Design of Multi-Criteria PI Controller Using Particle Swarm Optimization for Multiple UAVs Close Formation

Design of Multi-Criteria PI Controller Using Particle Swarm Optimization for Multiple UAVs Close Formation

Xiangyin Zhang (Beijing University of Aeronautics and Astronautics, China), Haibin Duan (Beijing University of Aeronautics and Astronautics, China), Shan Shao (Shenyang Aircraft Design and Research Institute, China) and Yunhui Wang (Shenyang Aircraft Design and Research Institute, China)
Copyright: © 2010 |Pages: 17
DOI: 10.4018/jsir.2010040101
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Close formation flight is one of the most complicated problems on multiple Uninhabited Aerial Vehicles (UAVs) coordinated control. This paper proposes a new method to achieve close formation tracking control of multiple UAVs by applying Particle Swarm Optimization (PSO) based Proportional plus Integral (PI) controller. Due to its simple structure and effectiveness, multi-criteria PI control strategy is employed to design the controller for multiple UAVs formation, while PSO is used to optimize the controller parameters on-line. With the inclusion of overshoot, rise time, and system accumulated absolute error in the multi-criteria performance index, the overall performance of multi-criteria PI controller is optimized to be satisfactory. Simulation results show the feasibility and effectiveness of the proposed approach.
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1. Introduction

Uninhabited Aerial Vehicle (UAV) is an aircraft that flies without a human crew on board the aircraft. Their largest uses are in military applications, especially to replace the human presence in repetitive or dangerous missions (Ambrosino et al., 2009). Multiple UAVs system is being used in a very diverse range of roles, from urban reconnaissance through to high altitude long endurance (HALE) operations (Constantinides et al., 2008). One of the problems particularly interesting to researchers is the automatic cooperative control of a group of UAVs flying in close formation (Duan et al., 2008). When multiple UAVs fly in formation, the formation’s initial geometry, including the longitudinal, lateral and vertical separation, should be preserved during maneuvers with heading change, speed change and altitude change. A close formation, also called “tight formation”, is the one in which “the lateral separation between UAV is less than a wingspan” (Proud et al., 1999; Pachter et al., 2001). In this case, aerodynamic coupling is introduced into the formation’s dynamics. Multiple UAVs flying in a close formation can achieve a significant reduction in power demand, thereby improving cruise performances, such as range and speed, or to increase the payload (Zhang et al., 2010; Binetti et al., 2003). Various control strategies for multiple UAVs formation have been reported in the literatures. Among them, the Leader-Wingman approach has been well recognized and become the most popular approach (Liu et al., 2007): one or more UAVs of the flight formation are selected as leaders and are responsible for guiding the formation, with the rest of UAVs required to follow the leader.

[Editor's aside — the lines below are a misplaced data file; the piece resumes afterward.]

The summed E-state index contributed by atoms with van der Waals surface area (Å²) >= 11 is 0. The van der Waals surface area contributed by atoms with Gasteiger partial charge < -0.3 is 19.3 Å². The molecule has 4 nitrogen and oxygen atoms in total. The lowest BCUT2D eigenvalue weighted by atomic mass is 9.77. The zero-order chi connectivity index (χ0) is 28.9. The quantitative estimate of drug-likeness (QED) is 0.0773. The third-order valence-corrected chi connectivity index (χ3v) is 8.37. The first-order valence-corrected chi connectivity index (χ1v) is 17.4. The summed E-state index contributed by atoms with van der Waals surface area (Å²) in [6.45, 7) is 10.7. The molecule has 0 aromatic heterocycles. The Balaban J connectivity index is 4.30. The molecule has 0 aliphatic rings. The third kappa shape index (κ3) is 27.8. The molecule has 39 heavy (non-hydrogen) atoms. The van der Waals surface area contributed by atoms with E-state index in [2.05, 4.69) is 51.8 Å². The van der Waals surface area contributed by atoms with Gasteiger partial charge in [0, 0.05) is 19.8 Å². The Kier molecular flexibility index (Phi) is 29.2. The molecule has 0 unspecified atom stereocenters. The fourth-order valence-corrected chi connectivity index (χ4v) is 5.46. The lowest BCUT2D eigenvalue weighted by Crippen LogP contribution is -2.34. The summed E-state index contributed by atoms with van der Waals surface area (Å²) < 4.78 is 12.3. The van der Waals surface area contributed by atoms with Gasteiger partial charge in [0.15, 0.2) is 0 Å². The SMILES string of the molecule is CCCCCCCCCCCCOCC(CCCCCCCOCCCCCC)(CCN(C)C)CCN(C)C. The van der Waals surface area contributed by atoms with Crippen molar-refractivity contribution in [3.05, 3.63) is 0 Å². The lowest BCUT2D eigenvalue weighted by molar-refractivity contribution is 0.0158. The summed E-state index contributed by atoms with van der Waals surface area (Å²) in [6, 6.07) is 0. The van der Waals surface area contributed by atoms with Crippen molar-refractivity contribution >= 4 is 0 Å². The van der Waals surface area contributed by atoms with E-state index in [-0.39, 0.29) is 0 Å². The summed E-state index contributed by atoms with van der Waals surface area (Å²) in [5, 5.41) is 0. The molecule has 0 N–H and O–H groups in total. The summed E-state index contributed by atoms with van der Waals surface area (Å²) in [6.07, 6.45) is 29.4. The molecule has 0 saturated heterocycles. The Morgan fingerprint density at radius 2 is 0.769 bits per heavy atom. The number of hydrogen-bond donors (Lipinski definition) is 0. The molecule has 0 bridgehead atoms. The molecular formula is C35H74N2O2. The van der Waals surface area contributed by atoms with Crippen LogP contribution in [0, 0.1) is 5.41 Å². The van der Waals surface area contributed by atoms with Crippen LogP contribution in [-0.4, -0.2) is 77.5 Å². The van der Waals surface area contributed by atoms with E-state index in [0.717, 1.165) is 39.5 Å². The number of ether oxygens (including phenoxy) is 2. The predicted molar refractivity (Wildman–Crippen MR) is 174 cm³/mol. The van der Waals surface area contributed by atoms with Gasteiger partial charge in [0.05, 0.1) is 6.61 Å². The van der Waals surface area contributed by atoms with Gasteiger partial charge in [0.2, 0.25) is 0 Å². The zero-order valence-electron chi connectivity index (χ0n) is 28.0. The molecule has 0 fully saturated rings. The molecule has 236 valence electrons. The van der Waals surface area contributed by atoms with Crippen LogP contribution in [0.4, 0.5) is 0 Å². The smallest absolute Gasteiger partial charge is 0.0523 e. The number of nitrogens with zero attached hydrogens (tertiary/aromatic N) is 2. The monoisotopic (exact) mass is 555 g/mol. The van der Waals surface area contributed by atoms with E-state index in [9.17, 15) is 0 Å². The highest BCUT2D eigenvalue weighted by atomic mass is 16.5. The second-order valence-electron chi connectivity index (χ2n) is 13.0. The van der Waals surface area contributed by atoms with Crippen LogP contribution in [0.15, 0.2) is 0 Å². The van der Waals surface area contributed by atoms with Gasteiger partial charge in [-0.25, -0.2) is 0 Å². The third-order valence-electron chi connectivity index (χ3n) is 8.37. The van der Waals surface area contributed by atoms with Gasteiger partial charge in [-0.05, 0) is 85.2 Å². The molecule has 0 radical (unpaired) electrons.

The “Leader-Wingman” formation pattern can be shown with Figure 1.

Figure 1.

Leader-Wingman formation

If the wingman flies close to the leading UAV, the leader’s vortices will produce aerodynamic coupling effects, and a reduction in the formation’s drag can be achieved. According to the effects of aerodynamic interference, multiple UAVs close formation flight control is a complex problem with strongly nonlinear and coupling character. The development of a UAV is expensive, and a small error in automatic control can result in a crash (Chen & Chang, 2008). The design and implementation of control methods for multiple UAVs close formation is a hot issue recently. The problem of modeling and control of leader-follower close formation has been studied by many researchers. Many classic and modern control approaches have been applied to solving this problem, including PI controller (Proud et al., 1999; Pachter et al., 2001; Dargan et al., 1992; Buzogany et al., 1993), nonlinear adaptive control (Singh & Pachter, 2000), fuzzy logic (Li et al., 2005), robust control (Li et al., 2006), and receding horizon control (Zhang et al., 2010; Hu et al., 2007).

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